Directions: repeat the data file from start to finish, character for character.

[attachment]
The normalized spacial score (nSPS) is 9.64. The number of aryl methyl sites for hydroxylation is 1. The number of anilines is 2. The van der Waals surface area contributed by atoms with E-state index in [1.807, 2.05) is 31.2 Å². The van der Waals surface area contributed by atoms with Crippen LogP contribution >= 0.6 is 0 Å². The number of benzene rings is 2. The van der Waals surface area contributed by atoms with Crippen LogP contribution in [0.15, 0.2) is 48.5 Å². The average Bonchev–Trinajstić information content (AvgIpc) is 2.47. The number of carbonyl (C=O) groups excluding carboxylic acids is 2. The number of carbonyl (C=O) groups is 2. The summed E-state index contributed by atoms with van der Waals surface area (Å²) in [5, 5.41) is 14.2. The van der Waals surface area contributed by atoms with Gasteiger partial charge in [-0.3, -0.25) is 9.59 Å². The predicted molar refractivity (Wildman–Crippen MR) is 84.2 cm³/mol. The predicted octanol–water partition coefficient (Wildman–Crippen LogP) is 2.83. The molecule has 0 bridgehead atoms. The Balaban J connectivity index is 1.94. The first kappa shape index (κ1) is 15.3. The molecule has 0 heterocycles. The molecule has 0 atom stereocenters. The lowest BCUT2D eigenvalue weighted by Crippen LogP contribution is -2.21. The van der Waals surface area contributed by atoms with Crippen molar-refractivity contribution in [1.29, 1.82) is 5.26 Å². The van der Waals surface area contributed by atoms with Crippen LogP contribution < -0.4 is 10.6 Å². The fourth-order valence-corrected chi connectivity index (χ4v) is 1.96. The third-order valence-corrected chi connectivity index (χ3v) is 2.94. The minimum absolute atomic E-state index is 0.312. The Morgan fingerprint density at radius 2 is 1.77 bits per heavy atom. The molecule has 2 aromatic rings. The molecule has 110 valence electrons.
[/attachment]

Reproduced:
The normalized spacial score (nSPS) is 9.64. The number of aryl methyl sites for hydroxylation is 1. The number of anilines is 2. The van der Waals surface area contributed by atoms with E-state index in [1.807, 2.05) is 31.2 Å². The van der Waals surface area contributed by atoms with Crippen LogP contribution >= 0.6 is 0 Å². The number of benzene rings is 2. The van der Waals surface area contributed by atoms with Crippen LogP contribution in [0.15, 0.2) is 48.5 Å². The average Bonchev–Trinajstić information content (AvgIpc) is 2.47. The number of carbonyl (C=O) groups excluding carboxylic acids is 2. The number of carbonyl (C=O) groups is 2. The summed E-state index contributed by atoms with van der Waals surface area (Å²) in [5, 5.41) is 14.2. The van der Waals surface area contributed by atoms with Gasteiger partial charge in [-0.3, -0.25) is 9.59 Å². The predicted molar refractivity (Wildman–Crippen MR) is 84.2 cm³/mol. The predicted octanol–water partition coefficient (Wildman–Crippen LogP) is 2.83. The molecule has 0 bridgehead atoms. The Balaban J connectivity index is 1.94. The first kappa shape index (κ1) is 15.3. The molecule has 0 heterocycles. The molecule has 0 atom stereocenters. The lowest BCUT2D eigenvalue weighted by Crippen LogP contribution is -2.21. The van der Waals surface area contributed by atoms with Crippen molar-refractivity contribution in [1.29, 1.82) is 5.26 Å². The van der Waals surface area contributed by atoms with Crippen LogP contribution < -0.4 is 10.6 Å². The fourth-order valence-corrected chi connectivity index (χ4v) is 1.96. The third-order valence-corrected chi connectivity index (χ3v) is 2.94. The minimum absolute atomic E-state index is 0.312. The Morgan fingerprint density at radius 2 is 1.77 bits per heavy atom. The molecule has 2 aromatic rings. The molecule has 110 valence electrons.